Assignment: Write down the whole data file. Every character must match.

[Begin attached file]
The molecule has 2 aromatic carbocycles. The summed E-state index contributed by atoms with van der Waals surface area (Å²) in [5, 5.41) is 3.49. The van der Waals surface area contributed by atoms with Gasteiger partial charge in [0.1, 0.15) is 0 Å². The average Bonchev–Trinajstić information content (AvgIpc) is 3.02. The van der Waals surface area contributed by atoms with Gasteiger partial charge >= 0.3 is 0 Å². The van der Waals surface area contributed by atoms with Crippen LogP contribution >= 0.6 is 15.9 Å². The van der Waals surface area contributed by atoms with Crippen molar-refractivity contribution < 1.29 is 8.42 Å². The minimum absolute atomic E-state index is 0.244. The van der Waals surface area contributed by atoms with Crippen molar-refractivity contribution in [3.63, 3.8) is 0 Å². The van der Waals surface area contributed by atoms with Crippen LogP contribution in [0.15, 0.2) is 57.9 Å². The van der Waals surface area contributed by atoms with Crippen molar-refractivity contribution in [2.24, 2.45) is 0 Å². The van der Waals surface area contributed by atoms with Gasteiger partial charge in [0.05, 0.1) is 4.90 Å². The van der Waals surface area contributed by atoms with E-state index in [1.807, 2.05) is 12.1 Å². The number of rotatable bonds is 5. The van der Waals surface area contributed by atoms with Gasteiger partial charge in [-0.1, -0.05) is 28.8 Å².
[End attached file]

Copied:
The molecule has 2 aromatic carbocycles. The summed E-state index contributed by atoms with van der Waals surface area (Å²) in [5, 5.41) is 3.49. The van der Waals surface area contributed by atoms with Gasteiger partial charge in [0.1, 0.15) is 0 Å². The average Bonchev–Trinajstić information content (AvgIpc) is 3.02. The van der Waals surface area contributed by atoms with Gasteiger partial charge >= 0.3 is 0 Å². The van der Waals surface area contributed by atoms with Crippen LogP contribution >= 0.6 is 15.9 Å². The van der Waals surface area contributed by atoms with Crippen molar-refractivity contribution < 1.29 is 8.42 Å². The minimum absolute atomic E-state index is 0.244. The van der Waals surface area contributed by atoms with Crippen molar-refractivity contribution in [3.63, 3.8) is 0 Å². The van der Waals surface area contributed by atoms with Crippen LogP contribution in [0.15, 0.2) is 57.9 Å². The van der Waals surface area contributed by atoms with Crippen molar-refractivity contribution in [2.24, 2.45) is 0 Å². The van der Waals surface area contributed by atoms with Gasteiger partial charge in [0.05, 0.1) is 4.90 Å². The van der Waals surface area contributed by atoms with E-state index in [1.807, 2.05) is 12.1 Å². The number of rotatable bonds is 5. The van der Waals surface area contributed by atoms with Gasteiger partial charge in [-0.1, -0.05) is 28.8 Å².